Armchair Vacation: Five Great Westerns To Watch At Home This Weekend (July 5-7)


Every day, more and more films are added to the various streaming services out there, ranging from Netflix to YouTube, and are hitting the airwaves via movie-centric networks like TCM. Therefore, sifting through all of these pictures can be a tedious and often times confounding or difficult ordeal. But, that’s why we’re here. Every week, Joshua brings you five films to put at the top of your queue, add to your playlist, or grab off of VOD to make your weekend a little more eventful. Here is this week’s top five, in this week’s Armchair Vacation.

5. The Shooting (YouTube)

Best known for his legendary Two-Lane Blacktop, director Monte Hellman has become one of the most beloved cult auteurs of his time. However, one of this best films has yet to really see the proper respect that it truly deserves. Known as The Shooting, this Western stars Warren Oates, Will Hutchins and Jack Nicholson (who also produces the film), and while the transfer currently available on YouTube is poor at best, it’s a perfect way to introduce yourself to a truly exciting experimental Western. Following two men tapped to escort a woman to a town miles away, they find themselves the ire of a gunslinger who intends to end their journey before it every truly gets started, Hellman’s existential Western is a thrilling “acid western” that has become as definitive a ‘60s counterculture masterwork as you’re bound to see. As gorgeous as it is challenging, this dark B-picture is an masterful meditation on the West that could fit perfectly within the ranks of something like, oh, The Criterion Collection. Who knows?

4. Tears Of The Black Tiger (Netflix)

Yet another visually startling Western, this Thai Western is unlike anything you’ve ever seen. From director Wisit Sasanatieng, the film debuted at the 2001 Cannes Film Festival, garnering much praise, only to seemingly fall to the wayside, becoming a forgotten gem. Only seen stateside over five years later, the film jumped from Miramax to Magnolia, where the film now happily resides among the ranks of many of that distributor’s underrated pictures. Following a hero and the governor’s daughter he falls for, the film is a Sirkian melodrama that is as much inspired by the Western genre it mimics so potently as it is classic ‘50s pastel melodramas. With vivid photography, some genuinely inspired set pieces and some performances that are as charming as they are technically solid, Tears Of The Black Tiger is one of the most underrated modern Westerns around.

3. Stranger On Horseback (Fandor)

Sometimes, a cast and crew is truly impossible to avoid. With director Jacques Tourneur behind the camera and the likes of Joel McCrea, Miroslava and John Carradine in front of it, this Western is, once again, an underrated genre picture that seems to have been forgotten through the waxing and waning of the Western genre. Following the story of a judge who is forced to kill to find justice, the film gets a collection of superb performances from its great cast, and some of the more intriguing Western filmmaking from Tourneur, a director best known for his use of atmosphere and mood with films like Cat People and Out Of The Past. Tourneur is one of this writer’s favorite filmmakers, and while it may not be quite as potent a Western as, say, his film Canyon Passage, it’s none the less an intriguing example of a filmmaker trying to spread his artistic wings.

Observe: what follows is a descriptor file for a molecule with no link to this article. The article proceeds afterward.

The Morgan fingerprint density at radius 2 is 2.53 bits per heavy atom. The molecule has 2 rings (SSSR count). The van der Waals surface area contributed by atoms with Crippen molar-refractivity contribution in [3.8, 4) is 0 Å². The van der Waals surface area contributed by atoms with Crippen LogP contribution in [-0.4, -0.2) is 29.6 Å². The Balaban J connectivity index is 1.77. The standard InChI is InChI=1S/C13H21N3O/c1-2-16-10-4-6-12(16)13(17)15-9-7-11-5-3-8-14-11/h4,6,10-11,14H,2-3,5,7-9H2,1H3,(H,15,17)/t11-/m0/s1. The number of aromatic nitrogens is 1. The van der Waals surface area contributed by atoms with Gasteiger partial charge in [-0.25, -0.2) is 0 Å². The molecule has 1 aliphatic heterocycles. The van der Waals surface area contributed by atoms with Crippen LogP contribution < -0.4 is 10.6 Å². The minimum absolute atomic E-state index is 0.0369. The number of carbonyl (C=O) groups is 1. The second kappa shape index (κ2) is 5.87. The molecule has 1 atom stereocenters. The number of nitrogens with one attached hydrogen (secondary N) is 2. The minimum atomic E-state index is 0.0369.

2. Fort Apache (Amazon Instant)

A list of great Westerns wouldn’t be legitimate without the genre’s most iconic name, John Ford. And what better way to talk about the director than by mentioning a film that teams two of his greatest stars, John Wayne and Henry Fonda. The latter stars here as a cavalryman who has become something of an icon during the Civil War, only to be sent to the frontier where he meets a veteran captain, Capt. Kirby York, played by Wayne. The film is one of Ford’s greatest pictures, and marks the beginning of what has been deemed as Ford’s Cavalry Trilogy. Shot in Monument Valley, the film is a gorgeous picture, a visually superb retelling of the Custer, Battle Of Bighorn mythos. As anti-jingoistic a Western as Ford ever made, the film is the best example of why someone like Quentin Tarantino is out of his depth describing Ford as a racist, proving that Ford may have romanticized the West and what it means for America, but he didn’t always do it with a one-sided sense of race. With a performance unlike most given by Fonda, this film is a superbly thought provoking meditation on the West, and is as much a brazen bit of social commentary as it is a beautiful, elegiac frontier picture.

1. McCabe And Mrs. Miller (Warner Archive Instant)

This is one of those films where the highest level of superlatives still don’t feel like they do it justice. Very likely the greatest Western ever made, Robert Altman’s anti-Western tells the story of a gambler who teams with a prostitute to set up shop in a mining town. However, when big money types get wind of the buisness’ boom, things change, and what follows is one of the most brooding and dark views of the west as there has ever been. Sighted as one of the films that marked the end of the genre as it was then known, the film joins a picture like Pat Garret And Billy The Kid as the greatest “anti-westerns” ever made. With stunning direction from Altman (this is very likely his greatest achievement), and performances from Warren Beatty and Julie Christie that became definitive performances for an entire generation. A thoughtful and darkly pensive meditation on the death of the American West, the film is simply one of the greatest films ever made. And you can watch it from the comfort of your own home.

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